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Has the stock rally restored America's wealth?
U.S. households have recovered the $16 trillion they lost when the economy tanked
The Miami International Boat Show: Are Americans feeling richer?
The Miami International Boat Show: Are Americans feeling richer? Joe Raedle/Getty Images
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hanks to surging stock prices and improving home prices, Americans have nearly recovered the $16 trillion in wealth that went "poof" in the Great Recession. The Federal Reserve reported Thursday that household wealth totaled $66.1 trillion at the end of 2012, up from a nadir of $51.9 trillion in 2009. Households now have 98 percent of what they had at the peak before the financial crisis — so is it time to celebrate the end of hard times?

It really does look like "American consumers' belt-tightening is finally coming to an end," says Neil Shah at The Wall Street Journal. For four years, Americans have "repaired their balance sheets from the damage of the housing crash and recession." They're looking at their portfolios and realizing the worst is behind them. They're "becoming more comfortable borrowing" — and, most importantly for the economy, spending.

If Americans feel wealthier because stocks are going up and home prices are on the rise, they are likely to feel that their debt is less of a burden. They may also be more willing to borrow and spend, pumping up the economy...

The stock-market recovery is also making some Americans feel more flush. The value of stocks owned by households rose over $150 billion in the fourth quarter, even as the Dow Jones Industrial Average dropped 2.5 percent during the period — reflecting rising prices of foreign stocks and more investors moving into stocks in general after shying away. The stock market has seen substantial gains since then — the Dow is up over 9 percent this year, at a record high — suggesting household balance sheets have improved further. [Wall Street Journal]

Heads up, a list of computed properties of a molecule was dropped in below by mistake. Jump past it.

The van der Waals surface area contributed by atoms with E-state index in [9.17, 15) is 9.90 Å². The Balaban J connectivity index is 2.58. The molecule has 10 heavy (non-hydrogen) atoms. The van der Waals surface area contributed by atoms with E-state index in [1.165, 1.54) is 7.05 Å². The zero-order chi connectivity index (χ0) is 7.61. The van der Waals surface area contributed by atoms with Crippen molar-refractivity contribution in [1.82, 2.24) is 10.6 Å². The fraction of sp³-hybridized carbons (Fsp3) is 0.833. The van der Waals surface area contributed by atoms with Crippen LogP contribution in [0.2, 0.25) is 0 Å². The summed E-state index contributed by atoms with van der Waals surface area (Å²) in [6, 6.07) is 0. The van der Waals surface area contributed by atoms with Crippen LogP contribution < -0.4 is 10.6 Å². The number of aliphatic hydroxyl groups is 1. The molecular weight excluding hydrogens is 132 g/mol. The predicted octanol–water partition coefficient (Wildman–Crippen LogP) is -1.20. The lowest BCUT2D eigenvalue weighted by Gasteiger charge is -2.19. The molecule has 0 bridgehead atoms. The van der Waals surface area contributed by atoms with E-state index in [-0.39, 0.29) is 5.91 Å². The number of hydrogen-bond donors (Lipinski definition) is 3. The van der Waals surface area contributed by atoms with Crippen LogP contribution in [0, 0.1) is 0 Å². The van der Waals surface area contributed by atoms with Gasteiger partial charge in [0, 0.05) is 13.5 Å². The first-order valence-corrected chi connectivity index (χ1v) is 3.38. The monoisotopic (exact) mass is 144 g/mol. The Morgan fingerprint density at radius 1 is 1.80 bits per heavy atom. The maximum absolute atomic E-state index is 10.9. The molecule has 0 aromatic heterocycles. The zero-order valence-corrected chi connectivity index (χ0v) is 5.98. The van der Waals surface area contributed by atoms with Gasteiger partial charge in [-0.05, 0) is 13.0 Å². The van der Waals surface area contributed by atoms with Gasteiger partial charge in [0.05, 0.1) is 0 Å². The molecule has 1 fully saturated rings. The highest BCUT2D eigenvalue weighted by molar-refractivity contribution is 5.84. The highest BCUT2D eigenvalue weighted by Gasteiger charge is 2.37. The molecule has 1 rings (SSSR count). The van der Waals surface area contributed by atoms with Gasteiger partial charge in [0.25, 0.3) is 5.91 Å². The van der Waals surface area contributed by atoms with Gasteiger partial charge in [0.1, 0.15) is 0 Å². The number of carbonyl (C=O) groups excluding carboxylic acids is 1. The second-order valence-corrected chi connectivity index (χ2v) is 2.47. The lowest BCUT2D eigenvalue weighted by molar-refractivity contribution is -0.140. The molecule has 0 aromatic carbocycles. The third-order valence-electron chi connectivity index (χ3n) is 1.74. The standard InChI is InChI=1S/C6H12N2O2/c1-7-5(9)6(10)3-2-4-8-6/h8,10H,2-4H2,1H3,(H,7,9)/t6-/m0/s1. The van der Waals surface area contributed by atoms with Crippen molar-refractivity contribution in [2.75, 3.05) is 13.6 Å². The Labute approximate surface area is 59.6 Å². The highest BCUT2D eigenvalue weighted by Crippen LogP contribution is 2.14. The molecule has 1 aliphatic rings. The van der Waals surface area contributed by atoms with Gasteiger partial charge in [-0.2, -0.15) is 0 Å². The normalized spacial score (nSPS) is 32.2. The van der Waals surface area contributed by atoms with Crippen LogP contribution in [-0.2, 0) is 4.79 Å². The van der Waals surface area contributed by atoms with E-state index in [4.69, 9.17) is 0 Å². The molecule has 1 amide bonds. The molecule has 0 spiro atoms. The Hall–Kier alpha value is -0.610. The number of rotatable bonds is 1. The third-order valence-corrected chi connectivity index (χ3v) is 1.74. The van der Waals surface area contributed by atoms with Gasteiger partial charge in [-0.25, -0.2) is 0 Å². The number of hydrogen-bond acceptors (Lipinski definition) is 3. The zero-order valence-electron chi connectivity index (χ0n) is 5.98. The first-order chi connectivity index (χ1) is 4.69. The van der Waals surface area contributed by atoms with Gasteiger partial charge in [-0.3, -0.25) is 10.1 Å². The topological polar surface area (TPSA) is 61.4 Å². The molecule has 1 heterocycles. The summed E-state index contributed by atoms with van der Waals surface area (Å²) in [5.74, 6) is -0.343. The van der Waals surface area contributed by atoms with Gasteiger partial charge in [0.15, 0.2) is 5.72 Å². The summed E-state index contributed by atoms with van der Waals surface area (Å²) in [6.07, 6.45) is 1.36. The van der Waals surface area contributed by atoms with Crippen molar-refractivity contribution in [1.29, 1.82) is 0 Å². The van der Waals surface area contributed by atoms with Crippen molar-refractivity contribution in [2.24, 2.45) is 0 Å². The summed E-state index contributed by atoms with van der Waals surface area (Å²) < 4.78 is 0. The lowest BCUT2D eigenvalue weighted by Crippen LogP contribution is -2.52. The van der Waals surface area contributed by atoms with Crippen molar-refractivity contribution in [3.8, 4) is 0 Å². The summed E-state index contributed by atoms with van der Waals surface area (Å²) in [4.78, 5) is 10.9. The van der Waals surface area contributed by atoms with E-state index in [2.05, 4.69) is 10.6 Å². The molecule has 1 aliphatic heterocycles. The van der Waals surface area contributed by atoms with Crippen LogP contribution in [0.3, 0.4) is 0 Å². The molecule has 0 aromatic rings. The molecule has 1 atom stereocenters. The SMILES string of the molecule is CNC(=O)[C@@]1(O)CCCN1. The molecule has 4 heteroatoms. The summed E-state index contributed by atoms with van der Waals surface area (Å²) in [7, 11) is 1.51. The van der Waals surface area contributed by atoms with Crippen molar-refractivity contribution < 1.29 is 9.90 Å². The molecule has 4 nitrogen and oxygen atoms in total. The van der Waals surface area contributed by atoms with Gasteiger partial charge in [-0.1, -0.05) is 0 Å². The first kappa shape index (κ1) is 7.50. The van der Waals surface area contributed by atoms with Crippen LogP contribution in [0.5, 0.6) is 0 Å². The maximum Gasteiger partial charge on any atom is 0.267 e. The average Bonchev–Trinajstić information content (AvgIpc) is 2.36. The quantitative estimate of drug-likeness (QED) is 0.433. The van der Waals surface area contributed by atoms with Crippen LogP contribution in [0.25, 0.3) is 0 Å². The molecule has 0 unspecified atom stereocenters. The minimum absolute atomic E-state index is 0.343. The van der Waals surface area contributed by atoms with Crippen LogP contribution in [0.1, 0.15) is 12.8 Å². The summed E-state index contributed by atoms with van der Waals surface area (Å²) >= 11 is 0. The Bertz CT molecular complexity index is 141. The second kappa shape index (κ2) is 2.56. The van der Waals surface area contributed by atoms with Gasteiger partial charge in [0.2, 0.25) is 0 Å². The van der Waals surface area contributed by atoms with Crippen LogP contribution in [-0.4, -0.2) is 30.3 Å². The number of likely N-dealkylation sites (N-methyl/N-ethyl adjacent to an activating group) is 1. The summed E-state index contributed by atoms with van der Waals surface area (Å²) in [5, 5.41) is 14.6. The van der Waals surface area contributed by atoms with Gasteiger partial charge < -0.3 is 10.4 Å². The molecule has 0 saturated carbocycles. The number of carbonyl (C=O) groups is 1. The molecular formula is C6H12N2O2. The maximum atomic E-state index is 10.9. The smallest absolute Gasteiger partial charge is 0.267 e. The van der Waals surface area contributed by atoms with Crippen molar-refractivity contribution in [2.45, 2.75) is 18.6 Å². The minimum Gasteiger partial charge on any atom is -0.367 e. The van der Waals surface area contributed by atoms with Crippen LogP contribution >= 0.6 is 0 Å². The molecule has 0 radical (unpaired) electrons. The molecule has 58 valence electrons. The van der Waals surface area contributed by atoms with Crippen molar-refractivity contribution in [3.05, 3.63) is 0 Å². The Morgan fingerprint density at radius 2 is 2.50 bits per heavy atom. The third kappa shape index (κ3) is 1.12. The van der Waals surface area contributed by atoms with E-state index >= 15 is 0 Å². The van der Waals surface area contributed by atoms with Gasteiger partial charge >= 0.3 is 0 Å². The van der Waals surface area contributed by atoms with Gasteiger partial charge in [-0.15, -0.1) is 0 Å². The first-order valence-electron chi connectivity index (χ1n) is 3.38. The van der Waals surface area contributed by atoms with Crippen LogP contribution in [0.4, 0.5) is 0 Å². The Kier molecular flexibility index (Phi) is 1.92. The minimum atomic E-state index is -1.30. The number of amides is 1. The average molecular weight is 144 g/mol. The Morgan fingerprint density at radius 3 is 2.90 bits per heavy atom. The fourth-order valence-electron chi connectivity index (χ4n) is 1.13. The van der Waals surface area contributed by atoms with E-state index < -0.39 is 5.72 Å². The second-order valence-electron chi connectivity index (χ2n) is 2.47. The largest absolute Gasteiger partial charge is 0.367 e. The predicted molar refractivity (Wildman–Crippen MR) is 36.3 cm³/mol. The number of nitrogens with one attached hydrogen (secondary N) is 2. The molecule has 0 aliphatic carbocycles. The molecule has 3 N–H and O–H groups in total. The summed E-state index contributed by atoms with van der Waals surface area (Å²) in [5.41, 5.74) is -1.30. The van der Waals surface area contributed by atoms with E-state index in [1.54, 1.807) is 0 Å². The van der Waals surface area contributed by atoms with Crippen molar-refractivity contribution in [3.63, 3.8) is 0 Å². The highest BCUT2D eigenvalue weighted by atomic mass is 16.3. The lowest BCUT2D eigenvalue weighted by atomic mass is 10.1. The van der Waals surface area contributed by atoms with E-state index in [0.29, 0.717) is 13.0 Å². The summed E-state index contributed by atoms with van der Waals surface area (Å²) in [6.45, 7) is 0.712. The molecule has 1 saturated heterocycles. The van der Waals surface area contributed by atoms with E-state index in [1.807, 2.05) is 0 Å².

True, but there's a catch. Not everyone's wealth is back. Since most of the gains come from the recent run-up in the stock market, most of it is flowing to the rich. The wealth of the middle class stems mostly from the equity they have in their homes, and the housing market is only beginning to bounce back. The wealthy are less likely than lower-income households to spend the money they earn right away, so "the recovered wealth might spur less consumer spending than it did before the recession," says Christopher S. Rugaber at The Associated Press. Furthermore, homeowners bitten by the housing market crash are wary of using their assets to borrow more money.

Dana Saporta, an economist at Credit Suisse, notes that Americans are now less likely to use the equity in their homes to fuel spending. The value of home equity Americans are cashing out has fallen 90 percent in six years, she said.

And since the housing bust, when home values fell broadly for the first time in decades, many homeowners are skeptical that higher prices will last, Saporta said. They won't necessarily spend more as a result. [Associated Press]

Take the good news with a healthy dose of skepticism, warns Zero Hedge. If the last few years have taught us anything, it's that what goes up can come down. Way down. And the troubling thing about these new figures is that "the U.S. household's net worth has never been more reliant on the stock market," which means consumers are at the mercy of Fed Chairman Ben Bernanke "and his centrally printing colleagues around the world."

Should the central banks pull the $15 trillion in house of cards props, everyone, and especially those whose net worth is concentrated in marked to fantasy financial assets on margin, will be wiped out.

Stockholm syndrome anyone? [Zero Hedge

Harold Maass is a contributing editor at TheWeek.com. He has been writing for The Week since the 2001 launch of the U.S. print edition. Harold has worked for a variety of news outlets, including The Miami HeraldFox News, and ABC News.

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